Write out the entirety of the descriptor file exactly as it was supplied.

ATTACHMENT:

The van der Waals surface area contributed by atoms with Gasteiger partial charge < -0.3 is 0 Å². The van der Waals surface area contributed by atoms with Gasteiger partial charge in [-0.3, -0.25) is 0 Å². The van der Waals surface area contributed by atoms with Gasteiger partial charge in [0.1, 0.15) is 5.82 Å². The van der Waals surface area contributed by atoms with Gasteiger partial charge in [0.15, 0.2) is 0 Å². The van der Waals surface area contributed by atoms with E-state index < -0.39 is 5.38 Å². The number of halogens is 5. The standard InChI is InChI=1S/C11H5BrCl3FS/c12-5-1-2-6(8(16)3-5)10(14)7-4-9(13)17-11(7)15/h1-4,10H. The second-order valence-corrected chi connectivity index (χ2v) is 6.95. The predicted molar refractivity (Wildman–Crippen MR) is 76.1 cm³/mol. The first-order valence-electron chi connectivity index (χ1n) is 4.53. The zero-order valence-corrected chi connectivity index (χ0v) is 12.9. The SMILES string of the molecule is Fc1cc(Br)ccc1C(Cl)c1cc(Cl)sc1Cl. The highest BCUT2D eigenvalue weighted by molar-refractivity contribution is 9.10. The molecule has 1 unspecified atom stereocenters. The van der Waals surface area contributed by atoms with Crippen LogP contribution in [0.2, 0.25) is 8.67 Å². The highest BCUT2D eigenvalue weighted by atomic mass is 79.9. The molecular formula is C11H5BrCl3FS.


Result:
The van der Waals surface area contributed by atoms with Gasteiger partial charge < -0.3 is 0 Å². The van der Waals surface area contributed by atoms with Gasteiger partial charge in [-0.3, -0.25) is 0 Å². The van der Waals surface area contributed by atoms with Gasteiger partial charge in [0.1, 0.15) is 5.82 Å². The van der Waals surface area contributed by atoms with Gasteiger partial charge in [0.15, 0.2) is 0 Å². The van der Waals surface area contributed by atoms with E-state index < -0.39 is 5.38 Å². The number of halogens is 5. The standard InChI is InChI=1S/C11H5BrCl3FS/c12-5-1-2-6(8(16)3-5)10(14)7-4-9(13)17-11(7)15/h1-4,10H. The second-order valence-corrected chi connectivity index (χ2v) is 6.95. The predicted molar refractivity (Wildman–Crippen MR) is 76.1 cm³/mol. The first-order valence-electron chi connectivity index (χ1n) is 4.53. The zero-order valence-corrected chi connectivity index (χ0v) is 12.9. The SMILES string of the molecule is Fc1cc(Br)ccc1C(Cl)c1cc(Cl)sc1Cl. The highest BCUT2D eigenvalue weighted by molar-refractivity contribution is 9.10. The molecule has 1 unspecified atom stereocenters. The van der Waals surface area contributed by atoms with Crippen LogP contribution in [0.2, 0.25) is 8.67 Å². The highest BCUT2D eigenvalue weighted by atomic mass is 79.9. The molecular formula is C11H5BrCl3FS.